World’s First Transition Taxonomy
The Monetary Authority of Singapore (MAS) has released the world’s first transition taxonomy (Singapore-Asia Taxonomy for Sustainable Finance), which aims to define green and transition activities and provide scientific screening criteria for economic activities.
MAS has previously established the Green Finance Industry Taskforce (GFIT) to jointly develop a taxonomy with financial institutions, enterprises, and other stakeholders. This taxonomy is also supported by the Climate Bonds Initiative (CBI) and is the first transition taxonomy in global.
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Design of the Transition Taxonomy
The goal of the Singapore-Asia Sustainable Finance Taxonomy is to create a consistent classification system that provides a benchmark for green activities and prevents the emergence of greenwashing. The taxonomy is based on scientific principles, considering the Singapore Green Plan 2030 in its design, and is consistent with the Common Ground Taxonomy (CGT) published by the International Platform on Sustainable Finance (IPSF).
MAS believes that different stakeholders can benefit from the taxonomy. Investors can express environmental goals in investment decisions and adjust their investment portfolios. Companies can use it to raise funds and develop sustainably. Regulators can use it to develop policies and priorities that direct financial flows toward sustainable economic activities.
The transition taxonomy has formulated a total of five environmental goals, namely mitigating climate change, adapting to climate change, protecting healthy ecosystems and species diversity, improving resource resilience and circular economy, and preventing pollution.
All economic activities will be divided into three categories: green (sustainable), amber (transition) and red (unsustainable) based on these five goals. The current classification includes eight key industries: energy, real estate, transportation, industry, agriculture, information and communications, circular economy, and carbon capture.
Classifications of Economic Activities
The transition taxonomy uses a traffic light approach, mapping green activities (green), transitional activities (amber), and non-sustainable activities (red). Green activities (green) refer to economic activities that are consistent with the 1.5 degrees Celsius warming pathway and EU classification standards and can make a significant contribution to mitigating climate change. While green activities may not mean zero emissions, their carbon emissions can decrease over time.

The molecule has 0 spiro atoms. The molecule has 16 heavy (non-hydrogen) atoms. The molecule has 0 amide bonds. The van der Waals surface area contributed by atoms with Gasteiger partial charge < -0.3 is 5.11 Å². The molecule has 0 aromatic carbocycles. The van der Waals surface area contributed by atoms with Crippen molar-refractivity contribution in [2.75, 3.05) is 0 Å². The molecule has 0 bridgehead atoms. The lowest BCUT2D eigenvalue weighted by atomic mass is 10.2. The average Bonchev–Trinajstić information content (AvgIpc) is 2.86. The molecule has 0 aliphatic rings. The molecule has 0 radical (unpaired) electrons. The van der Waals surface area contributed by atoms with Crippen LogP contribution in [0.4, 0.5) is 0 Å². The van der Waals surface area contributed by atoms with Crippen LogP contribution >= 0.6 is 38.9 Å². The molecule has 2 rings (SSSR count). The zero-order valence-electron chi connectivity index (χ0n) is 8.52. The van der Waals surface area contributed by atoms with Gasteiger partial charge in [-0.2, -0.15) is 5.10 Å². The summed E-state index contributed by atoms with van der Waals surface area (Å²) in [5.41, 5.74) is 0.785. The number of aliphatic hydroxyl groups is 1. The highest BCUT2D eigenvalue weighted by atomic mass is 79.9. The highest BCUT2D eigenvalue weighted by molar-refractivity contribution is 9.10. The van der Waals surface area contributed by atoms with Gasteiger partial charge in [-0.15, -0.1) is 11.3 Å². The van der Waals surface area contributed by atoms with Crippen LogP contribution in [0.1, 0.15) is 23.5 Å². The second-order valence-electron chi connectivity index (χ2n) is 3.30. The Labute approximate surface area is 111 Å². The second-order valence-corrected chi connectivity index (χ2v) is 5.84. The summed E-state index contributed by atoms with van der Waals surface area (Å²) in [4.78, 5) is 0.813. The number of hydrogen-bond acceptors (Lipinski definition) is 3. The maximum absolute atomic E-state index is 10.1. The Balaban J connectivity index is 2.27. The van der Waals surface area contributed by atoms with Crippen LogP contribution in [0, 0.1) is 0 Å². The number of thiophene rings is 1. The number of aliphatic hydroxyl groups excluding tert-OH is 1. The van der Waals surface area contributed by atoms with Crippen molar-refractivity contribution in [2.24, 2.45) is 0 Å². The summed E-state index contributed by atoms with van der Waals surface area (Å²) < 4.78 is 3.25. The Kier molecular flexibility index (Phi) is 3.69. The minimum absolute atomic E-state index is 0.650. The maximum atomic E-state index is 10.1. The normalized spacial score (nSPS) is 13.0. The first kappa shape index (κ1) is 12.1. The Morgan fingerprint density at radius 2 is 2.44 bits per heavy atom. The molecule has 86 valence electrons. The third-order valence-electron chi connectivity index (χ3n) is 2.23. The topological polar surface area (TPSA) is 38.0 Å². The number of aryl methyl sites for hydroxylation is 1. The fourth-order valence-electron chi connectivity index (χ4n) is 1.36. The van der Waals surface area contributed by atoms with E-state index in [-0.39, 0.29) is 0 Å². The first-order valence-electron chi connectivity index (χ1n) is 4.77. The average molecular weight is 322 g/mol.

Transition activities (amber) refer to activities that, although not in line with the 1.5°C warming path, are still in the process of green transition or will significantly reduce carbon emissions within the specified date. To avoid greenwashing, transition activities cannot continue indefinitely and need to have clear deadlines. When the deadline is met, transition activities will be reclassified as green activities (meet requirements) or non-sustainable activities (do not meet requirements). MAS currently sets this deadline in 2030 and may adjust it in the future.
Unsustainable activities (red) are those that cannot move towards a 1.5°C warming path in the future. These activities are often unsustainable and may be phased out in the future. Non-sustainable activities may result from specific characteristics (such as high-carbon-emitting productions) or may result from transitional activities that fail to meet standards.
Next Steps for the Transition Taxonomy
Although the transition taxonomy sets out five environmental goals, the current version still focuses on the goal of mitigating climate change. MAS plans to gradually introduce measurement methods for four additional environmental goals. Discussions on whether to enforce this taxonomy are continuing, and regulatory policies are also being developed.
For the financial industry, there is no clear guidance on how to apply this taxonomy in financial products (such as sustainable loans, green bonds), and MAS plans to issue a public consultation on the taxonomy in the future. The classification system still needs to be improved in terms of information disclosure frequency and compliance.